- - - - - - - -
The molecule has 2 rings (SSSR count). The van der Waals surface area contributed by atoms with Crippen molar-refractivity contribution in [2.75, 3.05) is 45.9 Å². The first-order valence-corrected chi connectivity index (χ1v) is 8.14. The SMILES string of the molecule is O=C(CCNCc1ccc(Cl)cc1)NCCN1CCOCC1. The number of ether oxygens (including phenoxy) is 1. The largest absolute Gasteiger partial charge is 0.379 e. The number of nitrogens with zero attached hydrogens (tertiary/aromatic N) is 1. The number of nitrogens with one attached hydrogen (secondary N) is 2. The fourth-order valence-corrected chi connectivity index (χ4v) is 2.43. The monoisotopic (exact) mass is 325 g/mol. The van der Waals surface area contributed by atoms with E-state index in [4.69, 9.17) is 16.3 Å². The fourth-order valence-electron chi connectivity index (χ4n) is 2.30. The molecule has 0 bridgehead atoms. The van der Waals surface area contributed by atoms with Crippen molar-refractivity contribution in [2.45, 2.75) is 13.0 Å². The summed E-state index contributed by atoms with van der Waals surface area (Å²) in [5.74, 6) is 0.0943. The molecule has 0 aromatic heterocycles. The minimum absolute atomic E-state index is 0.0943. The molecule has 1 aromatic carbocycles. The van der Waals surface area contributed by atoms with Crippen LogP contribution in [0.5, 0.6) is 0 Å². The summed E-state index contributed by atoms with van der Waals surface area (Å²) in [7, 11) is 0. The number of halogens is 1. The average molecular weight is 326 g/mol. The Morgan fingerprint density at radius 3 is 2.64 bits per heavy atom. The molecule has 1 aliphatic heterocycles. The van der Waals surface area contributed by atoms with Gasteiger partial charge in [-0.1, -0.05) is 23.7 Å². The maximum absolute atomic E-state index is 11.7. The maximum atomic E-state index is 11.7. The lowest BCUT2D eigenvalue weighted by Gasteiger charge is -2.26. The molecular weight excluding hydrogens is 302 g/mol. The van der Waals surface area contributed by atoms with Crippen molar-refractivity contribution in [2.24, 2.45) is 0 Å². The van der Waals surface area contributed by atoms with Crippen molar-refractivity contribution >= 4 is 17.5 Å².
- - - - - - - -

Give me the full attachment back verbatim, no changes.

The molecule has 2 rings (SSSR count). The van der Waals surface area contributed by atoms with Crippen molar-refractivity contribution in [2.75, 3.05) is 45.9 Å². The first-order valence-corrected chi connectivity index (χ1v) is 8.14. The SMILES string of the molecule is O=C(CCNCc1ccc(Cl)cc1)NCCN1CCOCC1. The number of ether oxygens (including phenoxy) is 1. The largest absolute Gasteiger partial charge is 0.379 e. The number of nitrogens with zero attached hydrogens (tertiary/aromatic N) is 1. The number of nitrogens with one attached hydrogen (secondary N) is 2. The fourth-order valence-corrected chi connectivity index (χ4v) is 2.43. The monoisotopic (exact) mass is 325 g/mol. The van der Waals surface area contributed by atoms with E-state index in [4.69, 9.17) is 16.3 Å². The fourth-order valence-electron chi connectivity index (χ4n) is 2.30. The molecule has 0 bridgehead atoms. The van der Waals surface area contributed by atoms with Crippen molar-refractivity contribution in [2.45, 2.75) is 13.0 Å². The summed E-state index contributed by atoms with van der Waals surface area (Å²) in [5.74, 6) is 0.0943. The molecule has 0 aromatic heterocycles. The minimum absolute atomic E-state index is 0.0943. The molecule has 1 aromatic carbocycles. The van der Waals surface area contributed by atoms with Crippen LogP contribution in [0.5, 0.6) is 0 Å². The summed E-state index contributed by atoms with van der Waals surface area (Å²) in [7, 11) is 0. The number of halogens is 1. The average molecular weight is 326 g/mol. The Morgan fingerprint density at radius 3 is 2.64 bits per heavy atom. The molecule has 1 aliphatic heterocycles. The van der Waals surface area contributed by atoms with Gasteiger partial charge in [-0.1, -0.05) is 23.7 Å². The maximum absolute atomic E-state index is 11.7. The maximum atomic E-state index is 11.7. The lowest BCUT2D eigenvalue weighted by Gasteiger charge is -2.26. The molecular weight excluding hydrogens is 302 g/mol. The van der Waals surface area contributed by atoms with Crippen molar-refractivity contribution in [2.24, 2.45) is 0 Å². The van der Waals surface area contributed by atoms with Crippen molar-refractivity contribution >= 4 is 17.5 Å².